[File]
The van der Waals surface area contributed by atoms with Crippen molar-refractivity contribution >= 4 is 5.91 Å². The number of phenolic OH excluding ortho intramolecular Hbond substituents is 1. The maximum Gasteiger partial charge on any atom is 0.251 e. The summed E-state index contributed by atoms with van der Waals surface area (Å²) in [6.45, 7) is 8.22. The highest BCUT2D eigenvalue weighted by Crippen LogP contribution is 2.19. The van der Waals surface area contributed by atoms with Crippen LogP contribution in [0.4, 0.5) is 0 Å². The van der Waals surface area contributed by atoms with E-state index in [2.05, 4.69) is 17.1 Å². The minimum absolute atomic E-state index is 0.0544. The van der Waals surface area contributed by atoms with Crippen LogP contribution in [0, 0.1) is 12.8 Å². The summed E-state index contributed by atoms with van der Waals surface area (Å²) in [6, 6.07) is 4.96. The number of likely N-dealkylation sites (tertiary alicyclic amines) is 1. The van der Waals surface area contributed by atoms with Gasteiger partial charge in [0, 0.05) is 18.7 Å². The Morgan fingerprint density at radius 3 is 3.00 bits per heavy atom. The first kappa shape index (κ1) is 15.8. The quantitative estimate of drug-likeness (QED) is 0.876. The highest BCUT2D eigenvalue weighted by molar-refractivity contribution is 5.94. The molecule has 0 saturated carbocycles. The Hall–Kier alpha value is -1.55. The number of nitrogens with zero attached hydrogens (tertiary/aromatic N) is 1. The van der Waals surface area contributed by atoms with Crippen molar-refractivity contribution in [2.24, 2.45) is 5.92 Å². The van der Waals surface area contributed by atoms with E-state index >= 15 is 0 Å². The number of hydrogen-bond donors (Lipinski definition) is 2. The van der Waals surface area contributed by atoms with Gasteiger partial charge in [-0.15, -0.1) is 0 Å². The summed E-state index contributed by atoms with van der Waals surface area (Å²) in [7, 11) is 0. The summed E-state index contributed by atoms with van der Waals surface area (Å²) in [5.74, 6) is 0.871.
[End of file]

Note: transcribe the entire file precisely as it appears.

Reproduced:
The van der Waals surface area contributed by atoms with Crippen molar-refractivity contribution >= 4 is 5.91 Å². The number of phenolic OH excluding ortho intramolecular Hbond substituents is 1. The maximum Gasteiger partial charge on any atom is 0.251 e. The summed E-state index contributed by atoms with van der Waals surface area (Å²) in [6.45, 7) is 8.22. The highest BCUT2D eigenvalue weighted by Crippen LogP contribution is 2.19. The van der Waals surface area contributed by atoms with Crippen LogP contribution in [0.4, 0.5) is 0 Å². The van der Waals surface area contributed by atoms with E-state index in [2.05, 4.69) is 17.1 Å². The minimum absolute atomic E-state index is 0.0544. The van der Waals surface area contributed by atoms with Crippen LogP contribution in [0, 0.1) is 12.8 Å². The summed E-state index contributed by atoms with van der Waals surface area (Å²) in [6, 6.07) is 4.96. The number of likely N-dealkylation sites (tertiary alicyclic amines) is 1. The van der Waals surface area contributed by atoms with Gasteiger partial charge in [0, 0.05) is 18.7 Å². The Morgan fingerprint density at radius 3 is 3.00 bits per heavy atom. The first kappa shape index (κ1) is 15.8. The quantitative estimate of drug-likeness (QED) is 0.876. The highest BCUT2D eigenvalue weighted by molar-refractivity contribution is 5.94. The molecule has 0 saturated carbocycles. The Hall–Kier alpha value is -1.55. The number of nitrogens with zero attached hydrogens (tertiary/aromatic N) is 1. The van der Waals surface area contributed by atoms with Crippen molar-refractivity contribution in [2.24, 2.45) is 5.92 Å². The van der Waals surface area contributed by atoms with E-state index >= 15 is 0 Å². The number of hydrogen-bond donors (Lipinski definition) is 2. The van der Waals surface area contributed by atoms with Gasteiger partial charge in [-0.15, -0.1) is 0 Å². The summed E-state index contributed by atoms with van der Waals surface area (Å²) in [7, 11) is 0. The summed E-state index contributed by atoms with van der Waals surface area (Å²) in [5.74, 6) is 0.871.